Shakespeare’s father is often said (particularly by those who wish to portray William Shakespeare as too deprived of stimulus and education to have written the plays attributed to him) to have been illiterate. Illiteracy was the usual condition in sixteenth-century England, to be sure. According to one estimate at least 70 percent of men and 90 percent of women of the period couldn’t even sign their names. But as one moved up the social scale, literacy rates rose appreciably. Among skilled craftsmen-a category that included John Shakespeare-some 60 percent could read, a clearly respectable proportion.

The conclusion of illiteracy with regard to Shakespeare’s father is based on the knowledge that he signed his surviving papers with a mark. But lots of Elizabethans, particularly those who liked to think themselves busy men, did likewise even when they could read, rather as busy executives might today scribble their initials in the margins of memos. As Samuel Schoenbaum points out, Adrian Quiney, a Stratford contemporary of the Shakespeares, signed all his known Stratford documents with a cross and would certainly be considered illiterate except that we also happen to have an eloquent letter in his own hand written to William Shakespeare in 1598. It is worth bearing in mind that John Shakespeare rose through a series of positions of authority in which an inability to read would have been a tiresome, if not insuperable, handicap. Anyway, as should be obvious, his ability to write or not could have had absolutely no bearing on the capabilities of his children.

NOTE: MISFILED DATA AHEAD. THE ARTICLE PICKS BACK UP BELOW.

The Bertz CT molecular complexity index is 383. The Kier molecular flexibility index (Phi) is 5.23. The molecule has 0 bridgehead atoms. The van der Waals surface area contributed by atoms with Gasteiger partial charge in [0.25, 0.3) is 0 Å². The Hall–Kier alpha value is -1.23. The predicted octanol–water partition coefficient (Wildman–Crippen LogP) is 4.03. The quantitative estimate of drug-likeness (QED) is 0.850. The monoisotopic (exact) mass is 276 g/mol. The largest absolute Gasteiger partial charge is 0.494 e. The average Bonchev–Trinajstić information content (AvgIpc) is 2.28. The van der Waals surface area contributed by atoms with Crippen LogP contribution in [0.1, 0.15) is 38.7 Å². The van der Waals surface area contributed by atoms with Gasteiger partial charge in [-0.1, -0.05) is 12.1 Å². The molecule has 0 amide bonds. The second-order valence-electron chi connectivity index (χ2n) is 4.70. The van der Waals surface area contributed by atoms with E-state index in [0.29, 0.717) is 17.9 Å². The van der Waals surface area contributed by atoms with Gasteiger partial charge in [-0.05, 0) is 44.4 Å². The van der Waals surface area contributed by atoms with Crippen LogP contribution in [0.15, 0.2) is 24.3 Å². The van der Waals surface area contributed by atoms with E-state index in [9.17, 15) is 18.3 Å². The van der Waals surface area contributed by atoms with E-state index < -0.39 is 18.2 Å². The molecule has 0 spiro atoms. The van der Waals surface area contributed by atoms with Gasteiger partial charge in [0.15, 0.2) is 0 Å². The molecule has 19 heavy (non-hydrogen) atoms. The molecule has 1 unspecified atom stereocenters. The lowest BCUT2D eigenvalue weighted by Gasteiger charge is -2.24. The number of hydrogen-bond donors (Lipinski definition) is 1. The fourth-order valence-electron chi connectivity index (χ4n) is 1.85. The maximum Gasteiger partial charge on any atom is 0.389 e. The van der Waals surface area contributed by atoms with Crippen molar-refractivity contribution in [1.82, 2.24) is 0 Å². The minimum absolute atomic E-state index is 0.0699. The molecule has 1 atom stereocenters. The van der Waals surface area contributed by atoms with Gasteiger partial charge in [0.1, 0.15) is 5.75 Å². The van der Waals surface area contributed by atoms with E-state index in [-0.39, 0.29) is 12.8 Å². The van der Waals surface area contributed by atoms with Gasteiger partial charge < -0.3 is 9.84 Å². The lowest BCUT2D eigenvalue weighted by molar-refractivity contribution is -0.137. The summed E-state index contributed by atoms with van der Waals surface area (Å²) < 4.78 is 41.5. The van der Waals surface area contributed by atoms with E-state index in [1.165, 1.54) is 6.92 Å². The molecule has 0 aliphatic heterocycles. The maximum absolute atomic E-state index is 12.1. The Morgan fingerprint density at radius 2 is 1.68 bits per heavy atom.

Literate or not, John was a popular and respected fellow. In 1556 he took up the first of many municipal positions when he was elected borough ale taster. The job required him to make sure that measures and prices were correctly observed throughout the town-not only by innkeepers but also by butchers and bakers. Two years later he became a constable-a position that then, as now, argued for some physical strength and courage-and the next year became an “affeeror” (or “affurer”), someone who assessed fines for matters not handled by existing statutes. Then he became successively burgess, chamberlain, and alderman, which last entitled him to be addressed as “Master” rather than simply as “Goodman.” Finally, in 1568, he was placed in the highest elective office in town, high bailiff-mayor in all but name. So William Shakespeare was born into a household of quite a lot of importance locally.